And I read Mickey Rooney’s autobiography, “Life is Too Short.” The book chronicles his life – his broken romances and eight wives, addiction to pills, and squandering of a veritable fortune. Even with all this, he became one of the most talented performers in the history of Hollywood.

My current book (thanks to the park’s book exchange which is bursting at the seams) I’m in the midst of Nobody’s Fool, a biography of Danny Kaye written by Martin Gottsfried.

I cleaned up the book exchange – dusted, shelved books and tossed out some old battered paperbacks. That’s how I found some interesting books.

Someone forwarded me a very interesting Internet link – God of Wonders -
It was fascinating and beautiful reminder that God DID create the earth and all that is in it.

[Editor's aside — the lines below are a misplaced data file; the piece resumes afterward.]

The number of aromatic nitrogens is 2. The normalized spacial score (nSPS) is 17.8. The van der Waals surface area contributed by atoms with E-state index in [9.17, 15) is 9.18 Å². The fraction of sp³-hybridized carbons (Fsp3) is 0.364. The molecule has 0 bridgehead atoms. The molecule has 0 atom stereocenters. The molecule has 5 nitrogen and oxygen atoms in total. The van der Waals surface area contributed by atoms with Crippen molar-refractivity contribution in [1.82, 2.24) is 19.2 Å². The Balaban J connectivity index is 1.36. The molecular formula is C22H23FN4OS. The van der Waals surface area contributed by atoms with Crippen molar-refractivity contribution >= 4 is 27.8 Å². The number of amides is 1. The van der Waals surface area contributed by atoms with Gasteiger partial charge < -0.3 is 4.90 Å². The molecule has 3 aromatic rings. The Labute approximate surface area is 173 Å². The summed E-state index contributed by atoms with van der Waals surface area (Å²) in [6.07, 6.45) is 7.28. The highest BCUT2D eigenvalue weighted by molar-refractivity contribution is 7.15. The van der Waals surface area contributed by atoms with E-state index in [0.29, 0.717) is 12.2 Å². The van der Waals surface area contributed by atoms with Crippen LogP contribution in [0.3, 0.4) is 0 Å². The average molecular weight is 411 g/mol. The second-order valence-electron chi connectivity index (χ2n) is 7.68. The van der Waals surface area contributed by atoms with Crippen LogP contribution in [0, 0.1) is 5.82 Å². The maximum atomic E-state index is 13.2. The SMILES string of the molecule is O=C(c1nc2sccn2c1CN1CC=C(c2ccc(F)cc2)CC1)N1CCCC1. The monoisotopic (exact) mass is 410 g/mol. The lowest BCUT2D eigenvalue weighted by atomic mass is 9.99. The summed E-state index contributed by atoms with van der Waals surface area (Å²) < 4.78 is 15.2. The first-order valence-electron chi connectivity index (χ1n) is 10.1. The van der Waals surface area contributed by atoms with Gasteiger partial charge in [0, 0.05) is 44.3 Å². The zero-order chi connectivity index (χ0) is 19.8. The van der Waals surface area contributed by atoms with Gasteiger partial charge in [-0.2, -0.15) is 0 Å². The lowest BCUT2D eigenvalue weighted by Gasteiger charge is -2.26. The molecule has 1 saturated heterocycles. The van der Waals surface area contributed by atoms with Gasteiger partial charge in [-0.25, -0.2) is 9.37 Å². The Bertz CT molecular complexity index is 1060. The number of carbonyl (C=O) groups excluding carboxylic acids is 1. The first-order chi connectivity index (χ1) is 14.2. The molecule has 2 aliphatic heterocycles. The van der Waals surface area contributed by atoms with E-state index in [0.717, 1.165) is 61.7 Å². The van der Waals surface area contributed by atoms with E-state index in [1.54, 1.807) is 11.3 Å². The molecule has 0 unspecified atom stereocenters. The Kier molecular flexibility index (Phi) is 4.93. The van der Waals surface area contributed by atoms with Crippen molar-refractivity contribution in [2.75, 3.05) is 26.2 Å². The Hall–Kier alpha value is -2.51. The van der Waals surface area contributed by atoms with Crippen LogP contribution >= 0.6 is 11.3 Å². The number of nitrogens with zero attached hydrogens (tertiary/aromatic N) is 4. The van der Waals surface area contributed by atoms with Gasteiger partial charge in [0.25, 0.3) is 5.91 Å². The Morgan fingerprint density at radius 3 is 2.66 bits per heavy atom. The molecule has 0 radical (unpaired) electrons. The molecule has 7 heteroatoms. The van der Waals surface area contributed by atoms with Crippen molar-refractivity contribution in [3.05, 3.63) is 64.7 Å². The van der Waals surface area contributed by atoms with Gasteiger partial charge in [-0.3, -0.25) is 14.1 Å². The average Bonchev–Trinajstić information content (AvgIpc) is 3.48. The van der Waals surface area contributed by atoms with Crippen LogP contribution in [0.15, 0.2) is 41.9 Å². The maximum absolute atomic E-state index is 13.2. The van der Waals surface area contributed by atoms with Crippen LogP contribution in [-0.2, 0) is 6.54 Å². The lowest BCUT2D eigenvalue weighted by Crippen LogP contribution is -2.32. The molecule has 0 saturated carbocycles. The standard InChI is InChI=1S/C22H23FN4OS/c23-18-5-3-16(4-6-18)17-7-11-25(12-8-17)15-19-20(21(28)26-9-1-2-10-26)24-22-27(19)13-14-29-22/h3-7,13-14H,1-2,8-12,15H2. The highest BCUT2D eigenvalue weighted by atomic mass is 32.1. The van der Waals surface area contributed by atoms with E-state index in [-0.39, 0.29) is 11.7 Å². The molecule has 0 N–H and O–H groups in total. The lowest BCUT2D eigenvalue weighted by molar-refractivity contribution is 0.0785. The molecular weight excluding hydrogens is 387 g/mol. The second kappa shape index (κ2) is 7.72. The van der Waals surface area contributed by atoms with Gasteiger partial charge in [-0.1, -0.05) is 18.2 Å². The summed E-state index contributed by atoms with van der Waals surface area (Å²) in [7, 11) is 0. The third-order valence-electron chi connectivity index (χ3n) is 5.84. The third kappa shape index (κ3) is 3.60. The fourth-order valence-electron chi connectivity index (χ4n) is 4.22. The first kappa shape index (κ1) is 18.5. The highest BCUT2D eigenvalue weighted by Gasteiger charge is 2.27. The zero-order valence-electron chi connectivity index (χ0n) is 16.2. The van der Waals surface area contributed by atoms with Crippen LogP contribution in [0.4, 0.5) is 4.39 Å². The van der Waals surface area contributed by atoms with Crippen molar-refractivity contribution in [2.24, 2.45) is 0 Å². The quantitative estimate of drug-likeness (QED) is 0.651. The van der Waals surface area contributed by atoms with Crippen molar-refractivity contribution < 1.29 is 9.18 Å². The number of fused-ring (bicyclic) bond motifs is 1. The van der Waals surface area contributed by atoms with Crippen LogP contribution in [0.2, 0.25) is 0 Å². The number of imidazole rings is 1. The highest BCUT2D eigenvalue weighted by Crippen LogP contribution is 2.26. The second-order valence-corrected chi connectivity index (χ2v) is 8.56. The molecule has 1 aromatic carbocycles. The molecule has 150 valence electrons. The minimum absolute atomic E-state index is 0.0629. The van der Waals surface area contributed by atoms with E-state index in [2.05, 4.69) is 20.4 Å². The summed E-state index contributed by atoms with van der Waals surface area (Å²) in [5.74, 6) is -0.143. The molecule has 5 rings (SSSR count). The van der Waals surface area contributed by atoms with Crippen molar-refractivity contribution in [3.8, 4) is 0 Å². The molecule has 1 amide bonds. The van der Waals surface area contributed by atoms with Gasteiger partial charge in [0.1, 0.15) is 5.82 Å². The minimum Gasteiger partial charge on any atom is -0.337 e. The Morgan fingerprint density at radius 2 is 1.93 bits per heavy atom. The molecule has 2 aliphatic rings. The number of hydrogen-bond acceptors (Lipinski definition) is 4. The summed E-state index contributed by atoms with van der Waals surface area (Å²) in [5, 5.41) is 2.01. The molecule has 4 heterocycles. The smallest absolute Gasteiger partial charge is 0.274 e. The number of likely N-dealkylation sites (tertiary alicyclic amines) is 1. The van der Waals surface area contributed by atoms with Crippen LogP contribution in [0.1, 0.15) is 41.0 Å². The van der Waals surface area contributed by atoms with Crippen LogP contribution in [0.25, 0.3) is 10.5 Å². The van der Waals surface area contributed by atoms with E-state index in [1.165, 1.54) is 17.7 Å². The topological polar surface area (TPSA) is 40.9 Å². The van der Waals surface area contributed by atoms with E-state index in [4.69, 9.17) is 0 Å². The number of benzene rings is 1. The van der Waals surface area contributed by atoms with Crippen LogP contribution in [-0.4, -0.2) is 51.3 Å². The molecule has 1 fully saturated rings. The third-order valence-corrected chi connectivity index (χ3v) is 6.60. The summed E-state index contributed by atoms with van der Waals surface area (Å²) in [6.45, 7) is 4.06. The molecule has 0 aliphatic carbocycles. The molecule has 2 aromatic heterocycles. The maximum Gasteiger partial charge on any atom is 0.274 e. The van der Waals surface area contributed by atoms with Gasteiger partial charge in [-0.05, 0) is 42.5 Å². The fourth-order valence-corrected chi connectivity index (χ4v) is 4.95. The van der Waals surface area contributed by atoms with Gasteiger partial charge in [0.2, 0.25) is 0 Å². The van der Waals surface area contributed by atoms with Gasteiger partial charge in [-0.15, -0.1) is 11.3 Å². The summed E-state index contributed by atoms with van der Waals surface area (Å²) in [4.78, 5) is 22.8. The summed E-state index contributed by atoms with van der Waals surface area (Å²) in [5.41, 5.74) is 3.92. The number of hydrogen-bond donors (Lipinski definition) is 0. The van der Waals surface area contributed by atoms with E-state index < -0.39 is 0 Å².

Also during the week I got some good wildlife photos, including finally a good one of the Bullock’s Oriole.

I was sad not to have my camera the day I saw a Houseboat on one of the oversize-trucks that use the state highway for hauling the big stuff around. It took up nearly both lanes. The escort vehicles (one front and one back) has signs that said: California houseboat transport. I’ve decided that being a transport driver or passenger would be an interesting job.

My dueling cottontail rabbits have been at it again! What a hoot! I tried to take a ‘movie’ of them, and did succeed. I'll try to add it to this blog. No luck downloading the video. Drats!

I close with a poem, copyright 1991 by Lou Roberts. It is on a bookmark that I found in one of the book exchange books:


It comes from within,

It shows on the face;

It makes people grin,

It eases life’s pace.

It might cure an ill,

It may lessen pain;

It fosters good-will,

It weakens a strain.

It quiets the mind,

It comforts the soul;

It helps one unwind,

It brightens life’s whole.

Sunday, May 24, 2009

Rain, glorious rain!